My belief, as a Friend, is that the definition of theology as the study of a body of doctrines seems particularly incongruous with my belief in "that of God" in everyone. There seems little point in there being "that of God" in any of us if "The Answer" is simply provided in texts inspired by God. I also cannot accept that a faith founded on Love would content itself with a merely rational approach to understanding the Divine. Since when have the most profound Truths been wholly rational? I can only assume that there is a reason for us to have an Inward Christ and that this purpose might be that we may know "experimentally", if you will, by direct interaction with That Which is Sacred. Perhaps the reason for our communion as a worshiping people is to share these experiences with each other so that we may strengthen one another in our powers of love, generosity, and faithfulness to this Light. If that is the case, then I think we need to dispense with any reliance on systematic theologies as they have been historically defined.
At the time I was deciding to become a Friend, I was also writing my dissertation in the field of Women's Studies in Religion. This meant that I was very deeply engaged in research methodology and inquiry into the nature of spirituality from the feminist perspective, and more specifically, from a radical spiritual eco-feminist perspective. In short, I was looking into how an individual's experience with the Divine could be defined through the hermeneutics of embodiment, through culturally feminine metaphors and through direct experiences. I am interested in the approach to and method of inquiry far more than I am in any particular answers one might find. In the end, it was Story, or narrative that most seized my attention. It is in story that we wed our experience and imaginative interplay with potential with our ability to organize and convey that information. Basically, the point of contact between your reality and mine is through Story. That is where we find Truth together. Whether it is the story of one's faith or the story of one's day, we begin to know ourselves as creatures both embodied and spiritual through the stories we tell.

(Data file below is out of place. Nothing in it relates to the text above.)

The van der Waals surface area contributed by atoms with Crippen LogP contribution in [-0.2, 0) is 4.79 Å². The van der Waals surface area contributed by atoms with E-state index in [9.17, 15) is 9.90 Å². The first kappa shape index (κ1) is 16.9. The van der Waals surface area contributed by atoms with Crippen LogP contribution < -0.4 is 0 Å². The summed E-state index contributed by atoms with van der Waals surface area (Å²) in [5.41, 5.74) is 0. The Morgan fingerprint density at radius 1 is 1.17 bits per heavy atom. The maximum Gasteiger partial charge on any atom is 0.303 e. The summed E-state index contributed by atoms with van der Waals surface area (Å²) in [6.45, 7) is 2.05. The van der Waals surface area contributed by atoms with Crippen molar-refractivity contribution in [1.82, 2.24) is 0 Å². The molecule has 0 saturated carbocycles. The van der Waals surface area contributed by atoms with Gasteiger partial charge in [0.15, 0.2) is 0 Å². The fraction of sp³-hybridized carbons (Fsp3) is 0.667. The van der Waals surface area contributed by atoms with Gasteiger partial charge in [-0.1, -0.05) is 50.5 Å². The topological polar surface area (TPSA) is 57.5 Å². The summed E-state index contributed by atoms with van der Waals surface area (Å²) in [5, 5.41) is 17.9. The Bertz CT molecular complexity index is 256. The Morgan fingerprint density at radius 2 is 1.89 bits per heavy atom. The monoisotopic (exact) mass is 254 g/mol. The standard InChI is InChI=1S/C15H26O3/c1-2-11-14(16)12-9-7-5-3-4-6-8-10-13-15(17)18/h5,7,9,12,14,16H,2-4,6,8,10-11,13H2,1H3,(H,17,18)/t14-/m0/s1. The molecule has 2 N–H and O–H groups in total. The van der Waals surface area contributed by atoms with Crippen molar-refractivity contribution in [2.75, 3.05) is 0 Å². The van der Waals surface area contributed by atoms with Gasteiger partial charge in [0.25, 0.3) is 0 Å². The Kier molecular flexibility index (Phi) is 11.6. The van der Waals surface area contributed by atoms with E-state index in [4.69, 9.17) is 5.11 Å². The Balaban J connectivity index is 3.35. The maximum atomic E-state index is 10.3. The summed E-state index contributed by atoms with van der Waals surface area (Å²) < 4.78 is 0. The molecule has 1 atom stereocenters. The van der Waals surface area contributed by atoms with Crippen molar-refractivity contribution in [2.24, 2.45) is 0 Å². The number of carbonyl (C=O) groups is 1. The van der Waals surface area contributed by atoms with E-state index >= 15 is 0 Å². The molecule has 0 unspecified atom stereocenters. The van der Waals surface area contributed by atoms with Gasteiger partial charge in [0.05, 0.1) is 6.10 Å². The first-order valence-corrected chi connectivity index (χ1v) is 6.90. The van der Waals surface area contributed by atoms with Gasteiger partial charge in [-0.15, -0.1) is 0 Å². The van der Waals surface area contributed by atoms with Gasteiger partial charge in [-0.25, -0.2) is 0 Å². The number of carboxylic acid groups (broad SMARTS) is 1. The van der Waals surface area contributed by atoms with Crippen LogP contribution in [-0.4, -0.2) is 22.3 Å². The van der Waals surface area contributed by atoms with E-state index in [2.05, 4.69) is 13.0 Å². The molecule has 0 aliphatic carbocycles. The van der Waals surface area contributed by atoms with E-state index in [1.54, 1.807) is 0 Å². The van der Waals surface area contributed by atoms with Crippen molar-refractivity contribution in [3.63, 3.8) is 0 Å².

It was the embodied metaphor and the personal narrative that was most interesting to me. In addition, I found that act of questioning fascinated me as both evidence of the tenderness and humility needed to acquire knowledge for oneself and the willingness to be open to the witness offered by "the other." One thing that attracted me to Friends was a focus on the experiential and their use of queries rather than texts. The queries, I think, are a good example of how one facilitates a narrative-based faith of continuing revelation.
I noted in my Meeting that the queries were never answered in any formulaic way but were presented as a means of deepening the atmosphere in which we drew together in silence. Out of that deepening came ministry that was clearly both in response to collective inquiry and a manifestation of the speaker's unique experience. Had the queries had specific answers we were all to know by rote or by predetermined and standard methods of inquiry, we would have been shut off from that rich, embodied, and unique ministry, from those experiences and narratives of the Divine's work in our lives. We may joke of "daffodil ministry" but I have found profound revelation in seemingly banal statements received as spoken ministry in meeting for worship. Again and again I am moved to tears and find myself trembling in the knowledge that I am actually in the presence of Something (don't ask me to define it) that I could never come to through intellect alone. There is no good rational way to explain this. It is just so.